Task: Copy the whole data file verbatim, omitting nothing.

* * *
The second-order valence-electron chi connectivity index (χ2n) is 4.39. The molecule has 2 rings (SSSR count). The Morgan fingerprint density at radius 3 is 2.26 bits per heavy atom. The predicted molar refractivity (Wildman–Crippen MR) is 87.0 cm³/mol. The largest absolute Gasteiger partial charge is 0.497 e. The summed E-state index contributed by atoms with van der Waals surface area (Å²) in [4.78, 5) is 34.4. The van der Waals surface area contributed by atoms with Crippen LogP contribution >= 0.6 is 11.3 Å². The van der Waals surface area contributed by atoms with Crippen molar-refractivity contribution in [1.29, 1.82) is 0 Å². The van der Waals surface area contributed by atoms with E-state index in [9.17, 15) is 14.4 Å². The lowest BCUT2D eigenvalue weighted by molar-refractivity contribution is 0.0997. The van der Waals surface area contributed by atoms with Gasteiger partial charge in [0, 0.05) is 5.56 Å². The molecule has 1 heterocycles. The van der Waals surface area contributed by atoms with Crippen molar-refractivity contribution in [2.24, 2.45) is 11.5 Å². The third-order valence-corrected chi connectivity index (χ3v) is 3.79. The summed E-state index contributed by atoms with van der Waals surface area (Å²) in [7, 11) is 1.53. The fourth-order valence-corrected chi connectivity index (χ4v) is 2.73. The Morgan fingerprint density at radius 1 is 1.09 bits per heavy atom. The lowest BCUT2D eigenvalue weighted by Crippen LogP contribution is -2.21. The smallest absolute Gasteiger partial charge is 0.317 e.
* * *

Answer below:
The second-order valence-electron chi connectivity index (χ2n) is 4.39. The molecule has 2 rings (SSSR count). The Morgan fingerprint density at radius 3 is 2.26 bits per heavy atom. The predicted molar refractivity (Wildman–Crippen MR) is 87.0 cm³/mol. The largest absolute Gasteiger partial charge is 0.497 e. The summed E-state index contributed by atoms with van der Waals surface area (Å²) in [4.78, 5) is 34.4. The van der Waals surface area contributed by atoms with Crippen LogP contribution >= 0.6 is 11.3 Å². The van der Waals surface area contributed by atoms with Crippen molar-refractivity contribution in [1.29, 1.82) is 0 Å². The van der Waals surface area contributed by atoms with E-state index in [9.17, 15) is 14.4 Å². The lowest BCUT2D eigenvalue weighted by molar-refractivity contribution is 0.0997. The van der Waals surface area contributed by atoms with Gasteiger partial charge in [0, 0.05) is 5.56 Å². The molecule has 1 heterocycles. The van der Waals surface area contributed by atoms with Crippen molar-refractivity contribution in [2.24, 2.45) is 11.5 Å². The third-order valence-corrected chi connectivity index (χ3v) is 3.79. The summed E-state index contributed by atoms with van der Waals surface area (Å²) in [7, 11) is 1.53. The fourth-order valence-corrected chi connectivity index (χ4v) is 2.73. The Morgan fingerprint density at radius 1 is 1.09 bits per heavy atom. The lowest BCUT2D eigenvalue weighted by Crippen LogP contribution is -2.21. The smallest absolute Gasteiger partial charge is 0.317 e.